The necessity of an early breakfast is vastly overstated. Intermittent fasting flies dead in the face of conventional wisdom fed to the public at large since childhood:

“Breakfast is the most important meal of the day!”

“To lose weight, eat six small meals a day, and don’t eat two hours before bed!”

“Skipping breakfast will ruin your metabolism, causing you to gain fat!”

I suspect this status quo was spawned from commercial interests and constant repetition. Think about it this way: if cereal marketing firms can successfully convince consumers that eating breakfast is critical for health/weight control/fat loss, the entire sector stands to benefit from increased sales.

Working adults likely do not have the time to cook and eat a healthy meal every morning before work, so they turn to cereal as a quick fix. There’s little counterbalancing commercial incentive to counter the claims by convincing the population that everything would be just peachy if they skipped breakfast. I’m not about to take out a commercial on daytime television informing the public about the health benefits of intermittent fasting, and neither is Kellogg’s.

Once an idea has successfully become ingrained in the public opinion, it becomes relatively difficult to change.

Despite all that, you dietary counter-culture rebels are still with me. In this article, let’s look at what intermittent fasting is, if it’s effective, the pros/cons of intermittent fasting, and how to start. Let’s go!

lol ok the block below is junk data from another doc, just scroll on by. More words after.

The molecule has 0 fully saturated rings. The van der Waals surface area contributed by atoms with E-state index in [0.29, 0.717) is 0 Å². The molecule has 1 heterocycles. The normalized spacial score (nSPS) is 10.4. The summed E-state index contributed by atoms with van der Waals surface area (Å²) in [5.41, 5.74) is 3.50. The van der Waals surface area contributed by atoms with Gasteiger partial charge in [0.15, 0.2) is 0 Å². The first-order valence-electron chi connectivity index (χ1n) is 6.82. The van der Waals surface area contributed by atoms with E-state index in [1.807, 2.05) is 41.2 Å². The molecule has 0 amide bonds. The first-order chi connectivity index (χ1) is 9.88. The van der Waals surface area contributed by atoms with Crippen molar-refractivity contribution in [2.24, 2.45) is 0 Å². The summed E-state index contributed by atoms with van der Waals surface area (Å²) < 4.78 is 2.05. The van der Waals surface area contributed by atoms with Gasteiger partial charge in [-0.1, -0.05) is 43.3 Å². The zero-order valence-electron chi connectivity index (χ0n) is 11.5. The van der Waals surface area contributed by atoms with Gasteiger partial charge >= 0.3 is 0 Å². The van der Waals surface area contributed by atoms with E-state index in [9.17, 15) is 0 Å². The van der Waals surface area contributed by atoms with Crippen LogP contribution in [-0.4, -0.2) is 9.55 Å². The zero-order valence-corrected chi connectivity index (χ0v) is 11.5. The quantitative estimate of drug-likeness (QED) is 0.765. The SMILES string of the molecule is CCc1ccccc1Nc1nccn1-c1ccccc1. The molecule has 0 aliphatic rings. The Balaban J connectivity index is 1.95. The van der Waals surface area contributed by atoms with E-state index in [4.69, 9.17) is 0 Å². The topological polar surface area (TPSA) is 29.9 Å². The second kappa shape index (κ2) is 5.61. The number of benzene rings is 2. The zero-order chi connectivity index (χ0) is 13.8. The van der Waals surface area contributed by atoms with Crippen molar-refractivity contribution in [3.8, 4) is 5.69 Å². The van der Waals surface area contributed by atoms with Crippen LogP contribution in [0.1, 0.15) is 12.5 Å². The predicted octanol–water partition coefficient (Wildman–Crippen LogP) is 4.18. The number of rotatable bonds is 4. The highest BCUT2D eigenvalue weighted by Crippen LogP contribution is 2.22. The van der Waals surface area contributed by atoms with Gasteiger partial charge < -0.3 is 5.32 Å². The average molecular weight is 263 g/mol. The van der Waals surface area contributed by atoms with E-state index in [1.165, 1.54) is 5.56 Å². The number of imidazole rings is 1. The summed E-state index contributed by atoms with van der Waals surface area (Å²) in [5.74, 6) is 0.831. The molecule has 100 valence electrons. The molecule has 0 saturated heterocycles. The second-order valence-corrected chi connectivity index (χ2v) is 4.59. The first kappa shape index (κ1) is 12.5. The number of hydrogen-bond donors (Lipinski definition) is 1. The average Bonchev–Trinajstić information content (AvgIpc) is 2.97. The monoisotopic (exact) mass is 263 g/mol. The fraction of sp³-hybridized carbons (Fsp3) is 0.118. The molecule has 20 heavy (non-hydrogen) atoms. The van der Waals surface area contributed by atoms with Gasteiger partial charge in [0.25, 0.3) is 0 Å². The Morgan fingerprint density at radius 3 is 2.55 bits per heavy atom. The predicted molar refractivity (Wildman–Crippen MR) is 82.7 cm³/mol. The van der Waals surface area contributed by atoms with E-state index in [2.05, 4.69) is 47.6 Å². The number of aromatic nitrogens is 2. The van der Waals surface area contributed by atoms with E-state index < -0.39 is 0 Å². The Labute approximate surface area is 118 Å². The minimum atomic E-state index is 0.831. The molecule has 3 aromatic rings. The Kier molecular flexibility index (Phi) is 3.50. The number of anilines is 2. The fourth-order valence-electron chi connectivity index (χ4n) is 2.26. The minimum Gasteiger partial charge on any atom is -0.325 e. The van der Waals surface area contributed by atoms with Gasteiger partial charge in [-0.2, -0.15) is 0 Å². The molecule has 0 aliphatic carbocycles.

What is Intermittent Fasting, anyway?

Intermittent fasting is the consumption of your daily calories within a compressed window. Most of those who practice intermittent fasting skip a traditional breakfast, eating their food in an 8-hour window from 12pm-8pm. Outside of that window, no food or drink (other than water, tea, or black cofee) can be consumed. Eight hours is not set in stone: some choose a 6 hour window (myself included), while others only eat in a 4 hour window.

When I bring this up for the first time, I’m immediately barraged with the usual responses:

You need to begin your days with a healthy breakfast to get your metabolism firing first thing in the morning!

Breakfast is the most important meal of the day!

Calories eaten at night turn right into fat!

In due time, dearest reader. Before we go busting up conventional opinions, let’s discuss the basics.

How does Intermittent Fasting Work?

“So, I just eat less calories from skipping breakfast, and that’s what leads to the weight loss?”

Sort of. Eliminating breakfast allows you to consume more calories in your other meals while still maintaining a caloric deficit and feeling satiated.